According to CNET, the company lost 800,000 subscribers and its stock price dropped 77% in four months.
Businesses need to remain agile and fast-moving to stay relevant, but make sure you communicate those changes to your audience clearly before making them. Oh, and don’t forget to show gratitude to your current customers, instead of giving them the short end of the stick.
In December 2011, the New York Times sent an email to people who recently canceled their subscriptions asking them to reconsider, and giving them a discount to sweeten the deal.
Sounds like a good idea to get a customer back, right?
Too bad an employee accidentally sent it to 8 million subscribers — instead of the list of 300 that it was meant for. Whoops.
Source: Daily Beast
Subscribers instantly assumed that the email was spam as a result of hackers. Some were even mad that they weren’t getting the same discount as a loyal customer.
Of course, employees responded immediately apologizing and telling people it was an unfortunate human error.
Still, this type of mistake is every email marketer’s nightmare, and it serves as a much-needed reminder to always double check your list before clicking ‘Send’ on any campaign!
Timothy’s Coffee did what many brands have done to increase social media reach: offer a coupon or free sample for following them on social media.
Unfortunately, Timothy’s offered more than it could deliver, depleting its supply of free K-cup packs after only three days.
Get this: It wasn’t until two weeks later that Timothy’s sent out a message saying that coupons and samples were issued on a first-come, first-serve basis. Talk about too little, too late.
Source: Sparker Strategy Group
Despite an apology video and the potential for receiving a free coupon in the mail, Timothy’s is still trying to recover from the fan backlash on social media.
When running a contest on social media, don’t underestimate the impact of your offer — especially if it’s meant to grow reach.
Think about it: If your contest works — and you’re designing a contest based on the premise that it will work, I hope — your reach will get bigger with each new participant. If you can’t actually back up your end of the contest bargain, all that new reach will be used to hurt your brand, instead of singing its praises.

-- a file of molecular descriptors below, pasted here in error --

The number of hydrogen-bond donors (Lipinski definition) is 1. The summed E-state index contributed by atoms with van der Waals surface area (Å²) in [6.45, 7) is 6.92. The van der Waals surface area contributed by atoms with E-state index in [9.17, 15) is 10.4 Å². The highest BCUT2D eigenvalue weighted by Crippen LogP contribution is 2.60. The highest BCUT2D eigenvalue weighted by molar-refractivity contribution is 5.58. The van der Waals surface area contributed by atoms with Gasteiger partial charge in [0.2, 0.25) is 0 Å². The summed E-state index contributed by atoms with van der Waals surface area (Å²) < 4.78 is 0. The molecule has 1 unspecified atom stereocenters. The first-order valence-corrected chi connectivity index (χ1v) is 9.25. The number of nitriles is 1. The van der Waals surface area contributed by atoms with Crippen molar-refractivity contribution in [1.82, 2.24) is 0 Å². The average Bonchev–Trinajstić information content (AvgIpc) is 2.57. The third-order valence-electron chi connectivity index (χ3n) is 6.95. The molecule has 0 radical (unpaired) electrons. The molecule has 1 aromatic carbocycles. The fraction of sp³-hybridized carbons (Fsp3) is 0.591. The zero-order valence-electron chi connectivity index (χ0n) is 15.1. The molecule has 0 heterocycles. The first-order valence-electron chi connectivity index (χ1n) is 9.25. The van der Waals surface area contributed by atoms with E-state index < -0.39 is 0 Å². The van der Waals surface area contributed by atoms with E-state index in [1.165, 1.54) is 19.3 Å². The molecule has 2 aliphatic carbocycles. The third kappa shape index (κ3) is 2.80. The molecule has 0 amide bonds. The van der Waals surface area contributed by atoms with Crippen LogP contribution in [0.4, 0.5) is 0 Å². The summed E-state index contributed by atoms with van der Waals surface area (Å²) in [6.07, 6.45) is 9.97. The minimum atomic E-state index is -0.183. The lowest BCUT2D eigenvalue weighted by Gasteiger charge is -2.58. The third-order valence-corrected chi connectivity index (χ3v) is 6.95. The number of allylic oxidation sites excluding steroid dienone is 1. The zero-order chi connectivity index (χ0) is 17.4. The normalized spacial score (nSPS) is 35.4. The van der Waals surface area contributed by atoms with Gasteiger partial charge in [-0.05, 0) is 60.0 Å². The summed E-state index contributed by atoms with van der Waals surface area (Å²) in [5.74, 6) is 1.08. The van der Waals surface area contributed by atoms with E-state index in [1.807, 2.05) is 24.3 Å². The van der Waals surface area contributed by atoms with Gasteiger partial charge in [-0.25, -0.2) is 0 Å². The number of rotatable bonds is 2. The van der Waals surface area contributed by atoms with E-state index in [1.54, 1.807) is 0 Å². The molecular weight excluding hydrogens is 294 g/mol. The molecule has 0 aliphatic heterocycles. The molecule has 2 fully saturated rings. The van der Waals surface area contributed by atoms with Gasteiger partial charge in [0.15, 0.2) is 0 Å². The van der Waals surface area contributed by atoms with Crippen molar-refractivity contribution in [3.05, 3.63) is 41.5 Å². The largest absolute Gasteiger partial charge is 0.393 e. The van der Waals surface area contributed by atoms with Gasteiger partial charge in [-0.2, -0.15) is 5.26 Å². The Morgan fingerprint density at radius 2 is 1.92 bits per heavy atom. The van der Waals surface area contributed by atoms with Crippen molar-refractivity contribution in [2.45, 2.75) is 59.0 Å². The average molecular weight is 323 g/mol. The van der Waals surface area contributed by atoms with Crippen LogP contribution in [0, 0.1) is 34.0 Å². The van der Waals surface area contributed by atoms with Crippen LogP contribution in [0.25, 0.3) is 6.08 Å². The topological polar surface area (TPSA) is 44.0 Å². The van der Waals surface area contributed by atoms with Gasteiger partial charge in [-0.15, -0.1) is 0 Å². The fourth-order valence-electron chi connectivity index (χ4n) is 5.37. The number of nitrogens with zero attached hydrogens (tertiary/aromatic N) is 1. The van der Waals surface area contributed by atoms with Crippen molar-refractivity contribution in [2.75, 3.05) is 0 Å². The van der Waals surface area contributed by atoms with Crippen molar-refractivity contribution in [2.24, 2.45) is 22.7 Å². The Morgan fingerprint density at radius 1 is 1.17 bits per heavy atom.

In 1985, Coca-Cola tried to introduce a new, sweeter version of their beverage to combat its (then) new competitor: Pepsi.
Those of us who were around at the time remember the Pepsi commercials boasting that, in blind taste tests, people preferred its taste over Coke’s.
Coke, for its part, felt the need to regain market share with a new recipe. So, how did that turn out?
Not well. Public response was so negative, in fact, that people were actually hoarding the old Coke flavor, and selling it on the black-market for grossly inflated prices.
Why were people so upset? Coke’s brand embodied classic American traditions — so, Coke drinkers didn’t want a new flavor. They wanted that classic beverage whose secret recipe was guarded under lock and key in Georgia.
Finally, after retiring the “New Coke” recipe, sales of the old classic — actually renamed “Coca-Cola Classic” to make it extra clear to consumers — rose significantly.
So, what do we take away from this marketing mistake? Learn what your customers want before spending time and money on a top-secret product or service change.
Coke wasn’t the only major beverage to blunder, though. When Pepsi expanded its market to China, it launched with the slogan, “Pepsi brings you back to life.”
What the brand didn’t realize, however, is that the phrase actually translated to, “Pepsi brings your ancestors back from the grave.”
Source: Glantz Design
Okay, maybe this mistake is kind of funny. But, when you’re a brand that’s working toward major international expansion, a mistake like this one might not exactly have you in stitches.
If you’re launching a new market, be sure to do some cultural research. And please — ask native speakers of the language what your slogan actually means.
Source: New feed